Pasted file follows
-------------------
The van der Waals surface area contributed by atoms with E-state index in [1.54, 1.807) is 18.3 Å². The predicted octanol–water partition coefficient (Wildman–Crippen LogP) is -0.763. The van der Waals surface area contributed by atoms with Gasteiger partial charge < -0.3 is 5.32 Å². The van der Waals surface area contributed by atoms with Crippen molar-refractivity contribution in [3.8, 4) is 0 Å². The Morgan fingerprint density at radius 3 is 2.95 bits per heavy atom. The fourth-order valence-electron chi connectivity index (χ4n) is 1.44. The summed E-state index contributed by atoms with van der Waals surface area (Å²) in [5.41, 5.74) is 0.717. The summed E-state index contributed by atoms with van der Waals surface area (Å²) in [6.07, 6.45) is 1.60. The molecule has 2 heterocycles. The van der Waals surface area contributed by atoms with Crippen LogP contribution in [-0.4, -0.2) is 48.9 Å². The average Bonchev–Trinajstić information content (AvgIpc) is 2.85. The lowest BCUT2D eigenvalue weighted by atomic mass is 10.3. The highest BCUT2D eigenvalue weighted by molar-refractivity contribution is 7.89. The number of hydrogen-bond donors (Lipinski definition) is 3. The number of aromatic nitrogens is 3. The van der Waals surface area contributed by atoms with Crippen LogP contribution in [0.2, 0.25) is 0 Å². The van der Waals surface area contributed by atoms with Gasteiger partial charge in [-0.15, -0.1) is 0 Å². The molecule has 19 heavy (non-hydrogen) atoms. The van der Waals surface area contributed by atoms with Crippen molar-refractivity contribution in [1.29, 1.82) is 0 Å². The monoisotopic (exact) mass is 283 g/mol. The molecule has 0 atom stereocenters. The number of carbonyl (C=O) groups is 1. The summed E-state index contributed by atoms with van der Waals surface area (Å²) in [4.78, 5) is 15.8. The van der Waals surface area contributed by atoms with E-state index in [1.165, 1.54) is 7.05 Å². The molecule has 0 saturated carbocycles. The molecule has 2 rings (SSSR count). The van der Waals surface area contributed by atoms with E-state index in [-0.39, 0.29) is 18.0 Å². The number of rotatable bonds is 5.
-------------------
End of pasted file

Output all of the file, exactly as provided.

The van der Waals surface area contributed by atoms with E-state index in [1.54, 1.807) is 18.3 Å². The predicted octanol–water partition coefficient (Wildman–Crippen LogP) is -0.763. The van der Waals surface area contributed by atoms with Gasteiger partial charge < -0.3 is 5.32 Å². The van der Waals surface area contributed by atoms with Crippen molar-refractivity contribution in [3.8, 4) is 0 Å². The Morgan fingerprint density at radius 3 is 2.95 bits per heavy atom. The fourth-order valence-electron chi connectivity index (χ4n) is 1.44. The summed E-state index contributed by atoms with van der Waals surface area (Å²) in [5.41, 5.74) is 0.717. The summed E-state index contributed by atoms with van der Waals surface area (Å²) in [6.07, 6.45) is 1.60. The molecule has 2 heterocycles. The van der Waals surface area contributed by atoms with Crippen LogP contribution in [-0.4, -0.2) is 48.9 Å². The average Bonchev–Trinajstić information content (AvgIpc) is 2.85. The lowest BCUT2D eigenvalue weighted by atomic mass is 10.3. The highest BCUT2D eigenvalue weighted by molar-refractivity contribution is 7.89. The number of hydrogen-bond donors (Lipinski definition) is 3. The number of aromatic nitrogens is 3. The van der Waals surface area contributed by atoms with Crippen LogP contribution in [0.2, 0.25) is 0 Å². The van der Waals surface area contributed by atoms with Gasteiger partial charge in [-0.15, -0.1) is 0 Å². The molecule has 19 heavy (non-hydrogen) atoms. The van der Waals surface area contributed by atoms with Crippen molar-refractivity contribution in [1.29, 1.82) is 0 Å². The monoisotopic (exact) mass is 283 g/mol. The molecule has 0 atom stereocenters. The number of carbonyl (C=O) groups is 1. The summed E-state index contributed by atoms with van der Waals surface area (Å²) in [4.78, 5) is 15.8. The van der Waals surface area contributed by atoms with E-state index in [1.165, 1.54) is 7.05 Å². The molecule has 0 saturated carbocycles. The molecule has 2 rings (SSSR count). The van der Waals surface area contributed by atoms with E-state index in [-0.39, 0.29) is 18.0 Å². The number of rotatable bonds is 5.